Bottom of the ninth, bases loaded and Mighty Casey is up to bat. Well, that’s mythical baseball and it serves as a satisfactory metaphor for what our human condition is not. The big game. The glaring headlines and stardom filled interviews. Our human condition has never been anything other than falsely exemplified by such portrayals, yet these singular presentations permeate the fabric of our every day reality more so than ever before in human history. Rationality and life experience have little to do with how we unwittingly but willingly allow ourselves to be attracted to brilliant hot light knowing that when we get close enough, or God willing become, that light ourselves we will quickly melt and dissolve back into a fluttering mess of singed feathers, torched skin and toasted meat.
Our lives are games of small ball. The real lives we winnow our way through while bouncing back and forth between the real and phenomenal world. In the real world there are no great stars, heroes or heroines of god-like powers and merit. Those only exist in the myth based phenomenal world of our grand group creation. Real stars and hero’s are just people like you and I. They are flawed, addicted, damaged and filled with secret denial of common committed sin. Our games of small ball revolve around things called jobs, friends, partners, spouses, children, homes, cars and every day survival. We are never stationed at home base, waiting for the three balls and two strikes pitch to be delivered over the plate so we can drive in the winning run and win the game. We are only that in our internal imagined world supported by a media and entertainment industry committed to showing us things we claim we want to be real.
Reality, if it occurs following the Mighty Casey scenario (this time Casey hits the ball out of the park), comes with instant ebullience and bloated endorphin joy. It’s quickly followed by loneliness, alienation, ownership and misery. We know this but we keep our knowledge secret from that part of our brain always striving to outperform everyone around us at everything, anything or at least something. We cannot stop even though we see those who’ve gone before and been selected to be that rarest human (a true national star) burning brightly as they approach the light before us. Neal Armstrong, Philip Seymour Hoffman, Elvis Presley, Michael Jackson, Mohammed Ali and the list goes on and on. Great stars and heros every one, as they flew toward the all-consuming light of reality, their lives self-sacrificed to outperform everyone in a phenomenal world that never really existed at all.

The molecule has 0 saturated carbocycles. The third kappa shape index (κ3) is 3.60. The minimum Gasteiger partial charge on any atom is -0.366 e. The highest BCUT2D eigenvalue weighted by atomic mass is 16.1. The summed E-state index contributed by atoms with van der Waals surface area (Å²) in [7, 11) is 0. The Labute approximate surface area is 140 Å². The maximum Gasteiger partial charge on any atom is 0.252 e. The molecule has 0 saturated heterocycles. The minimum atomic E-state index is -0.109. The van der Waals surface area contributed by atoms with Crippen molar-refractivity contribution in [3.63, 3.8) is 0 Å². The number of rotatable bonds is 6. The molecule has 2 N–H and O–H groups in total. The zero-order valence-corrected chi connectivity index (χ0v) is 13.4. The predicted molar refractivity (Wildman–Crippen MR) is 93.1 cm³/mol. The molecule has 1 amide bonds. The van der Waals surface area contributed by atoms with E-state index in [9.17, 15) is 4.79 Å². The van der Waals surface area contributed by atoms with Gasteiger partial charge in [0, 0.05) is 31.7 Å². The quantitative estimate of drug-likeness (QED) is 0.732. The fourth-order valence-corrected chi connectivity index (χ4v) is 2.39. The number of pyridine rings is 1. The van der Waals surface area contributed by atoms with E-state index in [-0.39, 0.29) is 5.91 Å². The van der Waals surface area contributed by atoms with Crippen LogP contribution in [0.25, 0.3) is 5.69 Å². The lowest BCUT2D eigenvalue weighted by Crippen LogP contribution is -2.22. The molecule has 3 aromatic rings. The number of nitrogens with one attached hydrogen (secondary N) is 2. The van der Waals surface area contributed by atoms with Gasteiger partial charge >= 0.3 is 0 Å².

We live to survive. We survive to propagate. We propagate to propel our spawn into a world with more chance for survival. We do this with great performances at the smallest levels of endeavor. We do it by getting a raise at work, by keeping our job, by staying off drugs and not drinking too much. We do it by working through marital discord with tolerance instead of unsatisfactory replacement. We do it by hugging our kids and letting them know they are of worth and loved. We do it by hitting the small balls day after day and week after week. We do it by taking our imagined rise to super star status and converting that pursuit and energy into squeezing out a successful baseline bunt instead of the game winning grand slam home run. There is a popular expression that makes no sense: “The road to hell is paved with good intentions.” The lie in that statement is the use of the word good. In reality, the road to hell is paved with bad intentions. It is the road to bliss that is paved in good intentions. To go through life all the way to the end with bliss is to truly win a game that isn’t a game at all. To win the false admiration of all by conquering feats of public renown is simply to sacrifice one’s life, knowingly or unknowingly, to a conclusion satisfying only a cloying, damaged and unthinking audience at the expense of the team of small ball players we might have otherwise lived in bliss with through all of our life. Mighty Casey does not exist in the real world any more than our image of Ryan Braun, Lance Armstrong or Barack Obama.
Stand at the plate, time after time, dream of hitting the grand slam home run but go for the base hit, the base on balls or the force out. Advancing the runners on your ‘team’ has a lot more to do with living with bliss than it has to do with winning a game wherein the play is the only part of the ‘game’ where bliss is to be found and enjoyed.